On the other hand, Larosa et al loaded the APA with fluorophore indole molecule cyanine Cy3. This dye was stabilized in aqueous solution in a buffer phosphate at pH 7.3, at a concentration of 50 mm, and drop-casted onto APA. On excitation by a mercury lamp at ~530 nm wavelength, fluorescence emission was observed at ~593 nm in real time by a sensitive CCD photo camera coupled with the optical microscope. From the fluorescence maps frequency histograms were obtained, before and after a rinsing treatment that showed possible reuse of the substrates, for potential application in biomedical assays . In particular, the authors observed by AFM the occurrence of APA pores in excess of 1 μm, even if anodization was carried out under standard conditions (0.5 M oxalic acid, 5-20 °C, 50 V). This ultra large pores were ascribed by the authors to their annealing treatment preliminary to the anodization.
Bocchetta et al described the fabrication of large area (up to 50 cm2) APA layers. In this case the APA was still a traditional self- supporting membrane, yet comparatively thin (down to 10 μm). The authors presented interesting technological solutions, allowing simultaneous anodization at 150 V in 0.3 M of two substrates in the same electrochemical cell, and removal of the remaining Al and barrier layer at an inner area of the sample, leaving an holding frame around it. Characterization was made by SEM and Hg-porosity measurements, identifying pore sizes of 200 nm and densities of 1012 cm-2, with specific surface area above 30 m2/g. Preliminary results on the way to use of these membranes – after functionalization with CsH2PO4 and CSNST proton conductors – for H2/O2 fuel cells are also presented, in comparison to commercial APA membranes.
Three articles are focused on the fabrication of APA in itself. Wang et al 'b' demonstrated the fabrication of ordered arrays of thin APA (starting Al thickness 500 nm) with inter pore spacing smaller than that of nano-pits previously made by ion beam milling through an electron-beam lithography fabricated mask. This is a type of intelligent pre-patterning, which uses the forced relationships among the ordered APA pores to push the limit of resolution in APA nano-structuring. 60 nm pore spacing was reached, when starting from a triangular array of pits with 100 nm spacing, according to the geometrical constraint ratio of 1/√3. This method can be defined as 'guided' self-organization. The resulting morphology was checked by both AFM and SEM, with additional analysis of FFT cross sections as well known in the literature [22,23].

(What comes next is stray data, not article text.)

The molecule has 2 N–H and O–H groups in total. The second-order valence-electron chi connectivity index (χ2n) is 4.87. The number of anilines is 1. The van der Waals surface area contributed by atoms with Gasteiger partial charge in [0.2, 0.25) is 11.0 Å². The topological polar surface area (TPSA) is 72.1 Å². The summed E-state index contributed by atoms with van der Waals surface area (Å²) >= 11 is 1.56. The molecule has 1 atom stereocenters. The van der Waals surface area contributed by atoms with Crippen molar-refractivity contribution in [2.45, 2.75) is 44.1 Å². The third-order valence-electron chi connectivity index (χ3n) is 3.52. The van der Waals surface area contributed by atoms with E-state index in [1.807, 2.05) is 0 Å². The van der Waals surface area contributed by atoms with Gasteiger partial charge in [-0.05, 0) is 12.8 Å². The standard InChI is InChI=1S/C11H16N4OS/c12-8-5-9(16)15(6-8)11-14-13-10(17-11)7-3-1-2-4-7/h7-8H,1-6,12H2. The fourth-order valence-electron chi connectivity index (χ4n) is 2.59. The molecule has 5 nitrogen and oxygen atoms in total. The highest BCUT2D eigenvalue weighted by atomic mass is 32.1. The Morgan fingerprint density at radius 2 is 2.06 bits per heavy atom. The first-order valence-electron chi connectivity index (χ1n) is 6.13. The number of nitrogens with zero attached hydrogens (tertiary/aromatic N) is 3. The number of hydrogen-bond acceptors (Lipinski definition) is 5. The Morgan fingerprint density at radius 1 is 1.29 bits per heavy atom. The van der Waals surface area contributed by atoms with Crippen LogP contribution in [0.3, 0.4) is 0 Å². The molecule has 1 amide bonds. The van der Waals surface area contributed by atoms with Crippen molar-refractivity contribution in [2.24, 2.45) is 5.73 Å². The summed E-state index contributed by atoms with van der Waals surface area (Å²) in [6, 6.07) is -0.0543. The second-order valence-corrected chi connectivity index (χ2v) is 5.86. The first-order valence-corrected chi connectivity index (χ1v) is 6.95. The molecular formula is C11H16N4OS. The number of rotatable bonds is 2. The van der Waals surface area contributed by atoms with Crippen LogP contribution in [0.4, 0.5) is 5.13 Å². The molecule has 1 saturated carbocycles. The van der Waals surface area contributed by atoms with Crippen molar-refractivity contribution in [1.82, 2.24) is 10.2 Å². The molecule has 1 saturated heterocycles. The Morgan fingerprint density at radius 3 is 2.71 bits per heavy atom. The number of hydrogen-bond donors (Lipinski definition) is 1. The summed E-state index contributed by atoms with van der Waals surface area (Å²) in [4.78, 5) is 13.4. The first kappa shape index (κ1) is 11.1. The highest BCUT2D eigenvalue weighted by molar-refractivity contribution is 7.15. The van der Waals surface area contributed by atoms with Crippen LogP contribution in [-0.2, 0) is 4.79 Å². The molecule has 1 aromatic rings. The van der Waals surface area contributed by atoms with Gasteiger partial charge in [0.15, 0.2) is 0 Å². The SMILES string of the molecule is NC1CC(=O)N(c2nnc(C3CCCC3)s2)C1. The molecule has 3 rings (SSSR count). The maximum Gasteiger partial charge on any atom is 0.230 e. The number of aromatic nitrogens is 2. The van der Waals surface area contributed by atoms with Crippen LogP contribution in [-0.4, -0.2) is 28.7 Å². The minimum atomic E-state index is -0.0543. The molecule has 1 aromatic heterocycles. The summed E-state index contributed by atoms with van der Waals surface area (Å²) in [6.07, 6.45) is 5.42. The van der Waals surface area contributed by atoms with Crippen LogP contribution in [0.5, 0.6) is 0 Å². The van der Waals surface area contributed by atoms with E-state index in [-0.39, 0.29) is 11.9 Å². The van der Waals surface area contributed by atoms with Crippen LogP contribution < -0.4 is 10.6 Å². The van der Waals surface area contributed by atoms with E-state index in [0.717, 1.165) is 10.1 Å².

Ottone et al also worked on thin APA, investigating the effects on the resulting pattern quality of the starting Al film thickness and roughness, in the ranges of 100-800 nm and 2-15 nm root mean square; respectively, the latter as resulting from 10x10 μm2 AFM scans. The substrate was in this case ITO-coated glass with Al sputtered on top. SEM imaging was the means for evaluation of the thickness from APA cross-sections. The best anodization conditions turned out to be either 0.3 M oxalic acid at 40 V or 0.02 M phosphoric acid at 60 V, at temperature of 0-5 °C. An interesting observation was that the resulting APA pattern is affected by the Al grains in the thin film, with pores following the grain edges. Furthermore, below 300 nm in thickness phosphoric acid seems to work better, whereas oxalic acid gives rise to delamination issues.
In the work by Mukhurov et al, the electrolytes used for anodization were oxalic acid and a mixture of oxalic-phosphoric acid (0.33 and 0.5 M, respectively). The authors addressed the issue of fast APA growth by hard anodization at high voltage and high current density in – at least partly - galvanostatic mode as typical of the industry, while still forming ordered pores pattern. Non standard conditions were used, such as electropolishing in a mixture of phosphoric and acetic acid at 75-80 °C, and second anodization carried out first in galvanostatic mode with ramp, then in potentiostatic mode. With high voltage of 140 V in oxalic acid, still ordered APA domains were obtained, as shown by SEM images, with cell and pore sizes in the range of 225-320 nm and 50-70 nm, respectively. Different from Larosa et al, these authors found no effect of Al annealing prior to anodization, up to 500 °C treatment for 30 min.
Finally, the only work dealing with anodization of a valve metal different from Al was that of Uttiya et al, who treated Ti. After mechanical polishing with sandpaper, 99.7% purity-1 mm thick Ti was anodized in 1 M sulphuric and 1.5 M phosphoric acid for 1 min only, at potentials ranging from 50 to 150 V. The SEM and AFM morphological analysis indicates that, within this potential range, oxidation in sulphuric acid produces better developed mesoporous oxide layers. XPS analysis and Raman spectroscopy showed that oxide layers grown in sulphuric acid present a better defined Ti oxidation state and anatase phase content, with the additional presence of phosphate inclusions, potentially interesting for biomedical applications.
The works presented here are by far not exhaustive of all the potential that porous anodic oxides have in modern nanotechnology. Still, they represent one more window open on the field, which we hope will help interested readers to expand their background and positively contaminate with different disciplines. We are grateful to the authors who submitted their papers for this issue, and worked pro-actively with us during manuscript revisions. Additionally, I am personally grateful to Dr. Francis Barin, the Associate Managing Editor, for his patience and constant help throughout all the JMSN Special Issue processing.